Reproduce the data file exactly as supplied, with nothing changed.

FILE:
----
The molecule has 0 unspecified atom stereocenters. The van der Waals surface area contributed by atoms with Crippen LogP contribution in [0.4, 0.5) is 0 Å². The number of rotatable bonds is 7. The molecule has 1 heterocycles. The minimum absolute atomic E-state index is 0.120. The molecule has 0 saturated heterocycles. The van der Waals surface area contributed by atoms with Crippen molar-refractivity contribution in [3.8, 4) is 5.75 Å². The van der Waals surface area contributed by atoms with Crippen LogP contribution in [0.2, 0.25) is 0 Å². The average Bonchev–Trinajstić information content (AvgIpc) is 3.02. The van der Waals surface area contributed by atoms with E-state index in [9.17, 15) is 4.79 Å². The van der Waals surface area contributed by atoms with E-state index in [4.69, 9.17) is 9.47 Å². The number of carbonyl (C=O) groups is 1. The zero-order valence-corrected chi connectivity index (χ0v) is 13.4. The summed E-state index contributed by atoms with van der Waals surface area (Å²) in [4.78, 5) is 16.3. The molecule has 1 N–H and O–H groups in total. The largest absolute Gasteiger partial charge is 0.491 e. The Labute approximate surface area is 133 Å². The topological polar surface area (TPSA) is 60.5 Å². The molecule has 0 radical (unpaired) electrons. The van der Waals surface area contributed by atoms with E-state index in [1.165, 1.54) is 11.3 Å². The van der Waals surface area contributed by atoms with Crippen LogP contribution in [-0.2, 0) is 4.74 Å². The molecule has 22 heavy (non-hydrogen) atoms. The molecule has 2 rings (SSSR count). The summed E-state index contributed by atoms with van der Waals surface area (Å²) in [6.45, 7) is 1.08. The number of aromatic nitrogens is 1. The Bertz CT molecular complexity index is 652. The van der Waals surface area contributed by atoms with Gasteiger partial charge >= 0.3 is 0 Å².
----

The molecule has 0 unspecified atom stereocenters. The van der Waals surface area contributed by atoms with Crippen LogP contribution in [0.4, 0.5) is 0 Å². The number of rotatable bonds is 7. The molecule has 1 heterocycles. The minimum absolute atomic E-state index is 0.120. The molecule has 0 saturated heterocycles. The van der Waals surface area contributed by atoms with Crippen molar-refractivity contribution in [3.8, 4) is 5.75 Å². The van der Waals surface area contributed by atoms with Crippen LogP contribution in [0.2, 0.25) is 0 Å². The average Bonchev–Trinajstić information content (AvgIpc) is 3.02. The van der Waals surface area contributed by atoms with E-state index in [9.17, 15) is 4.79 Å². The van der Waals surface area contributed by atoms with E-state index in [4.69, 9.17) is 9.47 Å². The number of carbonyl (C=O) groups is 1. The zero-order valence-corrected chi connectivity index (χ0v) is 13.4. The summed E-state index contributed by atoms with van der Waals surface area (Å²) in [4.78, 5) is 16.3. The molecule has 1 N–H and O–H groups in total. The largest absolute Gasteiger partial charge is 0.491 e. The Labute approximate surface area is 133 Å². The topological polar surface area (TPSA) is 60.5 Å². The molecule has 0 radical (unpaired) electrons. The van der Waals surface area contributed by atoms with E-state index in [1.165, 1.54) is 11.3 Å². The van der Waals surface area contributed by atoms with Crippen LogP contribution in [-0.2, 0) is 4.74 Å². The molecule has 22 heavy (non-hydrogen) atoms. The molecule has 2 rings (SSSR count). The summed E-state index contributed by atoms with van der Waals surface area (Å²) in [6.45, 7) is 1.08. The number of aromatic nitrogens is 1. The Bertz CT molecular complexity index is 652. The van der Waals surface area contributed by atoms with Gasteiger partial charge >= 0.3 is 0 Å².